How to Survive When Your Boss Is a Jerk

jerk boss


We've all worked for a jerk at least once in our lives. Some of us are working for one now, while others have managed to escape, but have all sorts of horror stories to tell. From flaunting their authority to sexual harassment to taking all the credit for the work other people do, bad bosses can really make life difficult on their employees.

Things may seem hopeless while working under the heavy hand of a horrible boss, but there are a handful of tactics that can be used to ease the pain. Call off the overpriced team of ninja assassins you just hired and try these things first. If they don't work, you can always rehire the assassins. 

Let the Little Stuff Go

When you hate your boss with a passion, every little thing he or she does or says will drive you up a wall. Small things you'd normally let go will make your skin crawl and you'll be consumed by anger every time your boss talks. If this describes the way you feel right now, it's time to take a step back and reassess your feelings. Sure, you can't stand your boss, but is your dislike of the way he or she treats you really worth the extra stress and being miserable all the time. 

Let the little stuff roll off your shoulders and try not to let it affect you. If you're grumpy all the time, the only one who's going to suffer is you and your boss and his superiors will take notice. Try to smile in the face of diversity and, in the words of every kid who's seen the Disney movie Frozen, "Let it go...Let it go!"

Take Control of the Situation

It may feel like you're powerless when an overbearing boss is making your life miserable, but there are certain things you have ultimate control over. For one, you control your emotions and have the final say in how your boss makes you feel. You also have ultimate control over what you allow your boss to do to you.

If you're working for a boss who is doing something illegal or is making you feel uncomfortable in the workplace, let him or her know how you feel. If nothing changes, take it further up the chain of command. This tactic should be saved for the big stuff like sexual harassment and blatant breaking of the rules (or the law). Upper management isn't going to want to hear how you feel like you're overworked because your boss asked you to help out on a project you think he could have finished himself, but they'll likely be very interested in hearing about a manager who's asking employees to cover up illegal activities that could get him and/or the company in deep trouble.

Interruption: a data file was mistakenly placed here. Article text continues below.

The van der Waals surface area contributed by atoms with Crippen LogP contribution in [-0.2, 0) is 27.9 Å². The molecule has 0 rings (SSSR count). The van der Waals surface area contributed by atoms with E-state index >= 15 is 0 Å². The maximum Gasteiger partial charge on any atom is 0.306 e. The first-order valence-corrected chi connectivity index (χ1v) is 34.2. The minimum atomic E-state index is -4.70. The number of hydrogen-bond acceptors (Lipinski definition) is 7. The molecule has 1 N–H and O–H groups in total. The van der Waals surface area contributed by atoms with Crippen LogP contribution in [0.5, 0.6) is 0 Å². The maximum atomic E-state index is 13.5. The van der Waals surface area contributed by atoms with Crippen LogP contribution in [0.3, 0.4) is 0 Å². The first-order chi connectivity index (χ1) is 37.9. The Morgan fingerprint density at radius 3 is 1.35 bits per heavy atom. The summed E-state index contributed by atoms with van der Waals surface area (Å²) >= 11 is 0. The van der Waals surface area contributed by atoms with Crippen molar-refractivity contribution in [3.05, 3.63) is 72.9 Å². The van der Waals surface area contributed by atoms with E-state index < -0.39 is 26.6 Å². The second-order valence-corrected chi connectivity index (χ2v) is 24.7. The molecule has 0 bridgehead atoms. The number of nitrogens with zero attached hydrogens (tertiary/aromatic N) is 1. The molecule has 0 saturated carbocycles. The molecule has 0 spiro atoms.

Prove Your Worth

When faced with a boss who takes credit for everything you do, it may feel like you're never going to get noticed. Don't allow this to kill your desire to do good work and let it affect your production. Instead, work harder and continue doing the things you need to do to get ahead. Upper management will eventually take notice of the work you're doing and they may even realize your boss isn't living up to his end of the bargain.

I once worked for a boss who handed off all of his work to me. I did his work and my work for a couple years, while learning his job inside and out. The boss got in trouble and ended up getting fired and I sat down with management and made a great case as to why I should be hired to take over the vacant position. Management agreed and I went from being a 23-year old worker being paid minimum wage to being the boss and making three times that overnight. 

Wait It Out

This one's a tough one because you could spend years working a dead-end job under the auspices of a boss you hate. If there's a clear path for promotion for you or your boss and you're pretty sure you won't be working for him or her forever, you may be able to wait a bad boss out.

Once the boss (or you) is promoted, you'll have a new boss and things might get better. Then again, they might not...Certain companies create a culture of distrust and anger and seem to be a breeding ground for bad bosses. Make sure you know what you're in for if your boss gets promoted or you transfer to a different department. You might come to realize the boss you had previously isn't as bad as you thought. 

Do Something About It

I hear from people all the time who hate their jobs. They've often been working there for 5, 10, 15 or even 20 years or longer and have hated every minute of it. When I ask why they haven't looked for another job, I'm usually met with a blank stare or hear the excuse, "I've been there a long time. I'm comfortable there."

If you're truly comfortable at your job, stop bitching about your boss. If you hate it as much as you say you do, start looking for another job. The nice thing about looking for a job when you already have one is you have the luxury of searching until you find a good fit for your skills. If you don't think there's a good fit out there, it may be time to update your skill set. A few courses at the local community college or a trade school can work wonders. 


How to Deal With Failure: Making Failure Temporary

How to deal with failure


Unless you've allowed yourself to completely stagnate, there's a pretty good chance you're going to experience failure at some point in your life. Learning how to deal with failure and make failure temporary is the key to getting past failure and moving on to more successful endeavors. Ultimately, this is your life and you're in the driver's seat. Is a crash going to send you to the junkyard or is it going to temporarily sideline you while you rebuild and prepare for the next race?

Famous Failures

Successful people, almost to a T, will tell you they experienced failure time and time again on the road to success. Through it all, they remained focused on their ultimate goal, which is becoming successful. Check out this list of famous people who experienced failure on the road to success: